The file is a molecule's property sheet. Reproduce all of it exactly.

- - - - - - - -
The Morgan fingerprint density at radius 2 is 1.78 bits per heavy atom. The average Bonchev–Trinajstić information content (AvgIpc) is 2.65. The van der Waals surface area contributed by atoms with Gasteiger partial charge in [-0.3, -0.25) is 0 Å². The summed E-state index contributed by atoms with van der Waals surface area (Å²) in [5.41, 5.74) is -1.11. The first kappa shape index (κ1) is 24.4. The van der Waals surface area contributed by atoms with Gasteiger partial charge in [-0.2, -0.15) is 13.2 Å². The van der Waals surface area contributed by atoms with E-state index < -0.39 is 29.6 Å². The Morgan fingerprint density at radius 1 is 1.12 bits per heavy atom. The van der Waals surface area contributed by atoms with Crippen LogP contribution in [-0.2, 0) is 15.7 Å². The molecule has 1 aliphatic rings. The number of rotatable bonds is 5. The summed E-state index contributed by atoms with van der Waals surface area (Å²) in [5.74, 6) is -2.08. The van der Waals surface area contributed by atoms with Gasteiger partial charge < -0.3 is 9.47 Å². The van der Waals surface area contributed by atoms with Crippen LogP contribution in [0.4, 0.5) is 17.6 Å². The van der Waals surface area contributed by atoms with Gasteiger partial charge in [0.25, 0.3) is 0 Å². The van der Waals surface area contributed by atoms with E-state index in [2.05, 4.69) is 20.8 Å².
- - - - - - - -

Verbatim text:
The Morgan fingerprint density at radius 2 is 1.78 bits per heavy atom. The average Bonchev–Trinajstić information content (AvgIpc) is 2.65. The van der Waals surface area contributed by atoms with Gasteiger partial charge in [-0.3, -0.25) is 0 Å². The summed E-state index contributed by atoms with van der Waals surface area (Å²) in [5.41, 5.74) is -1.11. The first kappa shape index (κ1) is 24.4. The van der Waals surface area contributed by atoms with Gasteiger partial charge in [-0.2, -0.15) is 13.2 Å². The van der Waals surface area contributed by atoms with E-state index < -0.39 is 29.6 Å². The Morgan fingerprint density at radius 1 is 1.12 bits per heavy atom. The van der Waals surface area contributed by atoms with Crippen LogP contribution in [-0.2, 0) is 15.7 Å². The molecule has 1 aliphatic rings. The number of rotatable bonds is 5. The summed E-state index contributed by atoms with van der Waals surface area (Å²) in [5.74, 6) is -2.08. The van der Waals surface area contributed by atoms with Gasteiger partial charge < -0.3 is 9.47 Å². The van der Waals surface area contributed by atoms with Crippen LogP contribution in [0.4, 0.5) is 17.6 Å². The van der Waals surface area contributed by atoms with Gasteiger partial charge in [0.25, 0.3) is 0 Å². The van der Waals surface area contributed by atoms with E-state index in [2.05, 4.69) is 20.8 Å².